Once again I have been told that we must start this paperwork process over.  Now I have no idea how long it will be until things are straightened out; no clue as to when the medicine might actually be delivered. I have been waiting for 6 months, and have no other choice but to wait longer.  The depression I thought had been cleared up by the hopefulness that just maybe this time I would really get the medicine is returning.  I am frustrated, aggravated, upset, feeling helpless, and hopeless at times.  I try to find some positive in the fact that I'm not currently confined to the bed like I was for most of winter, I can still do some things.  But each day it feels like the pain is slowly increasing again, and the plaques are driving me insane.  I'm tired of looking like a leopard, itching all the time, having skin that flakes off I even breathe too hard, and I'm absolutely sick of the inflammation and pain.      
     Time to put on some music and let The Nitty Gritty Dirt Band remind me that "if you ever wanna see a rainbow...you've got to stand a little...rain..."

Sunday, May 8, 2011

Options

     Okay, so I have a few new readers to the blog now and I am hearing from some of you that you are not aware of all your options out there.  If you have psoriasis and you think you may have psoriatic arthritis, PLEASE talk to your doctor about what treatments are available to you!  A regular medical doctor or a dermatologist can help you find topical medications that control psoriasis plaques, but they will most likely want to refer you to a Rheumatologist, especially if the condition is serious.
     There are many options out there to help with this disease.  If you think this is something you may have, I urge you to be proactive and speak to your doctor about it.  Do not let them brush off your symptoms or simply tell you take some Tylenol (or Ibuprofen) and it will be better.  Those things may help temporarily, but I know from experience that over-the-counter and even prescription meds can stop working after a time.  I was told at one point to take Aleve (or the generic naproxen sodium) "until it stops working or you have to take more than what you're taking now (4 pills per day). Then we will see about getting you on something different."  At the time I was not as savvy about researching things and knowing what my options were, nor did I do a good job of speaking up for myself and making sure my doctor understood how my condition really affected me.  Due to this, I went almost 10 years from the onset of my symptoms to an actual diagnosis and finding some real help.  I can not tell you where I would be if I had gotten help sooner, but I can tell you that I do not think YOU should wait so long to get answers.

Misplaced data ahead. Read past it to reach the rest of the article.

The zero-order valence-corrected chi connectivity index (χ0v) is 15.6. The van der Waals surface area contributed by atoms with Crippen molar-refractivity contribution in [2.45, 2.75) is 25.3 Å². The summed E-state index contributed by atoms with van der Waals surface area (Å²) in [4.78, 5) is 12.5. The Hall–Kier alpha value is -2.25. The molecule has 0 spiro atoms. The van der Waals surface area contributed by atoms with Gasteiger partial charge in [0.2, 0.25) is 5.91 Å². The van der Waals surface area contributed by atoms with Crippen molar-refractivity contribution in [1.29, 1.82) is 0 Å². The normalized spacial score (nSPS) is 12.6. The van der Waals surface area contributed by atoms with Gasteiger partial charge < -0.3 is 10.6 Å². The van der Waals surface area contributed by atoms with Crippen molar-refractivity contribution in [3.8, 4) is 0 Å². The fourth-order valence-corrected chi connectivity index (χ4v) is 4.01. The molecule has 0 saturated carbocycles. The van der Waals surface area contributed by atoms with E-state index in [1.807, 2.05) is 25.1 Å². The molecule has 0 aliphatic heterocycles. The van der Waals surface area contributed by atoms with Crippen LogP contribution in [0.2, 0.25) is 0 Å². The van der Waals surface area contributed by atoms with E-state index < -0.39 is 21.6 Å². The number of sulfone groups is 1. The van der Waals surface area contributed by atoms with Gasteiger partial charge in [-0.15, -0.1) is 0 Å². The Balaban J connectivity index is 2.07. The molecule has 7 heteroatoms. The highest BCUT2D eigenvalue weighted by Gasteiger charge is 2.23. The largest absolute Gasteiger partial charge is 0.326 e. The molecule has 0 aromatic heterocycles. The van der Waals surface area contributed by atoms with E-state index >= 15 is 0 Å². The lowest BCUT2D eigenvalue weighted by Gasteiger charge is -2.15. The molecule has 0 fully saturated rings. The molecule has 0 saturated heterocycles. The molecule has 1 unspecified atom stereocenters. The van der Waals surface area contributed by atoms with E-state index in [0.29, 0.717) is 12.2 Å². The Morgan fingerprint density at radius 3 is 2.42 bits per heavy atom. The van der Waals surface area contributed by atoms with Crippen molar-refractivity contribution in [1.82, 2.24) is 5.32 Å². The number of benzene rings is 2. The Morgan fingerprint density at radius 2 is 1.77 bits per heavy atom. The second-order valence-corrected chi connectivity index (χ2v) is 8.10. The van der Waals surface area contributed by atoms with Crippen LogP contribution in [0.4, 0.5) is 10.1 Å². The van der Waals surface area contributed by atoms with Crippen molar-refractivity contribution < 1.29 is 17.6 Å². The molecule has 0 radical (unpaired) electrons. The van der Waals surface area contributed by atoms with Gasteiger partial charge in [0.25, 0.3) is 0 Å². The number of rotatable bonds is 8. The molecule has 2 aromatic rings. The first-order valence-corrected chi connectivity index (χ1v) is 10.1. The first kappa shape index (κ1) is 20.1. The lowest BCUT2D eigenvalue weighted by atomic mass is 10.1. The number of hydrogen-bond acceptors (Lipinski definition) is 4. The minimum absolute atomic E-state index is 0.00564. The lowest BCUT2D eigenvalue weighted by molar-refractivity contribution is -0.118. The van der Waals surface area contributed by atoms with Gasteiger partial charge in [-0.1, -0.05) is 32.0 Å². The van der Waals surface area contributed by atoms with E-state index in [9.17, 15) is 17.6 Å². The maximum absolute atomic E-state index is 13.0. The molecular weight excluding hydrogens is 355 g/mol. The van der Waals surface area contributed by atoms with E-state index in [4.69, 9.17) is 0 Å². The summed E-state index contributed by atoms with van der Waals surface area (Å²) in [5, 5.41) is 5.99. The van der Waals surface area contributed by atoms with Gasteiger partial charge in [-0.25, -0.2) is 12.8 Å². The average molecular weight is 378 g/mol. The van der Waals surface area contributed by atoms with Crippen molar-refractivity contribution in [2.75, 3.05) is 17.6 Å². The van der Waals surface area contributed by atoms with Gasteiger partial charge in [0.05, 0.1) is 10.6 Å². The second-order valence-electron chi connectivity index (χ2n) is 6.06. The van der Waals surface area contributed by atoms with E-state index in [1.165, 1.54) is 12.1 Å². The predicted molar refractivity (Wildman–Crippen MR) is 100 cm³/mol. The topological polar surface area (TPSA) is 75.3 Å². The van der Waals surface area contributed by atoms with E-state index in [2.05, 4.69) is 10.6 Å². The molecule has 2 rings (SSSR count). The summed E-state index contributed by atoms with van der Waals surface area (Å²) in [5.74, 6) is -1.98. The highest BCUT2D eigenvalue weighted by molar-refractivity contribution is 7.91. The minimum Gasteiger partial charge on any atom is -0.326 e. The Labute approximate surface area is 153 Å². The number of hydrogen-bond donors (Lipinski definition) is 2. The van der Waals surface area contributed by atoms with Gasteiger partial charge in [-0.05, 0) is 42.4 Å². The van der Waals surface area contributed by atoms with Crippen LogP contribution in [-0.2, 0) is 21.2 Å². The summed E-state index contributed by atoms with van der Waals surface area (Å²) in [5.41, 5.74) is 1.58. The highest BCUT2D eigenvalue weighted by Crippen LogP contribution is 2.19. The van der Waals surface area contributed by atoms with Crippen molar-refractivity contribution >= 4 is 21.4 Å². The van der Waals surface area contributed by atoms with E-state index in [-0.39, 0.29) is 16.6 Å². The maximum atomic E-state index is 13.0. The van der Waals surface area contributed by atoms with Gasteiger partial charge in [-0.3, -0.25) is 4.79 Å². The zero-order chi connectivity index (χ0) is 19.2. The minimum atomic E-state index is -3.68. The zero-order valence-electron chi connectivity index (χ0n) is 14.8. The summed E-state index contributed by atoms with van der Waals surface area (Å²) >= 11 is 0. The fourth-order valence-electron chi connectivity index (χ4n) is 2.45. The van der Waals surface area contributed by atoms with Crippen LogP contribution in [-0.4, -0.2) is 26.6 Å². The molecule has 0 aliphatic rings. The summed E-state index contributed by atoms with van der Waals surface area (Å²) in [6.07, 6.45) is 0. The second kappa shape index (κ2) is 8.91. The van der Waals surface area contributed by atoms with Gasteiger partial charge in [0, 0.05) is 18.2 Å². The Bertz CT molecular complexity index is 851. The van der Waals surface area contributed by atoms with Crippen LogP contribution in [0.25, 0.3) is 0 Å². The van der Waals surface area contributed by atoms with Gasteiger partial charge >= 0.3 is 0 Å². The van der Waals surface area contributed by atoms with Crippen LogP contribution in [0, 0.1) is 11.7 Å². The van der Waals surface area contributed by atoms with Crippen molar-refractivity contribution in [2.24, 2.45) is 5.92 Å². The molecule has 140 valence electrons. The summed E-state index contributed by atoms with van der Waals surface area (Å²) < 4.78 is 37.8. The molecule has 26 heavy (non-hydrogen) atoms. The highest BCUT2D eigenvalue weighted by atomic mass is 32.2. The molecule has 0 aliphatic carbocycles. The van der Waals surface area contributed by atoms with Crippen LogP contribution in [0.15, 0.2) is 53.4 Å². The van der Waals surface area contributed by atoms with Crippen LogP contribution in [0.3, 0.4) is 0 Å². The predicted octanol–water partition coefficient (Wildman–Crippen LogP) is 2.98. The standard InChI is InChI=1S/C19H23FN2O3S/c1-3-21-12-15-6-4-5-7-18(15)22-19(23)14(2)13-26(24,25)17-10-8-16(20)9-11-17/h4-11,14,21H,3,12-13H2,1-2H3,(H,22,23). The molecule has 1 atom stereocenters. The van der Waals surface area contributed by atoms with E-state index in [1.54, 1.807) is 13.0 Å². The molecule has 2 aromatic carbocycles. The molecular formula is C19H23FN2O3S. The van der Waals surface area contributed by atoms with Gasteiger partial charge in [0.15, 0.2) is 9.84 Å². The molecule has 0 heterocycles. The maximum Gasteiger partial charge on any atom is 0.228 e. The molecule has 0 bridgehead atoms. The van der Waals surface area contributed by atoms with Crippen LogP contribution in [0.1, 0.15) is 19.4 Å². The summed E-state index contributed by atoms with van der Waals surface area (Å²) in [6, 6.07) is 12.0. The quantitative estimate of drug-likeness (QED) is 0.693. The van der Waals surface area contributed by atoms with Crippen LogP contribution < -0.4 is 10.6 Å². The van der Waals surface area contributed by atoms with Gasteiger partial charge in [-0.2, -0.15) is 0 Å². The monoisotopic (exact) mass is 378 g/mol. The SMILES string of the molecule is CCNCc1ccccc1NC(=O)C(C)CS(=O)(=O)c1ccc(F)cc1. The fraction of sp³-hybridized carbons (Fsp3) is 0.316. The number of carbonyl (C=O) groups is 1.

The National Psoriasis Foundation is a fabulous resource you can use to find out about this disease and decide exactly what you should tell your doctor.  Their website is http://psoriasis.org and this specific page http://psoriasis.org/NetCommunity/Page.aspx?pid=324 will give you more information about psoriatic arthritis.

     If I can be of any assistance or answer any questions, please feel free to comment below or e-mail me.



   

Wednesday, May 4, 2011

Ups and Downs

     Every day is something different when you deal with psoriatic arthritis.  One day everything is great, pain is minimal, plaques are few and are not irritated; the next day is absolutely miserable.  There are, of course, in between days, where there is only pain in select areas, but lately it seems to be all or nothing here.  I have been on the Celebrex now for a couple of months and I'm starting to wonder if I am already building up an immunity to it, or if my disease is just progressing beyond what the 400mg/day can handle.  Besides the Celebrex I have also been on prednisone (again) for the past 3 weeks.  Like most everyone else, I dislike the steroids because they lead to weight gain.  It has helped my hands, though, so that I have been able to do more of the tasks that previously left me completely distraught. At least that was the case, until the past couple of days.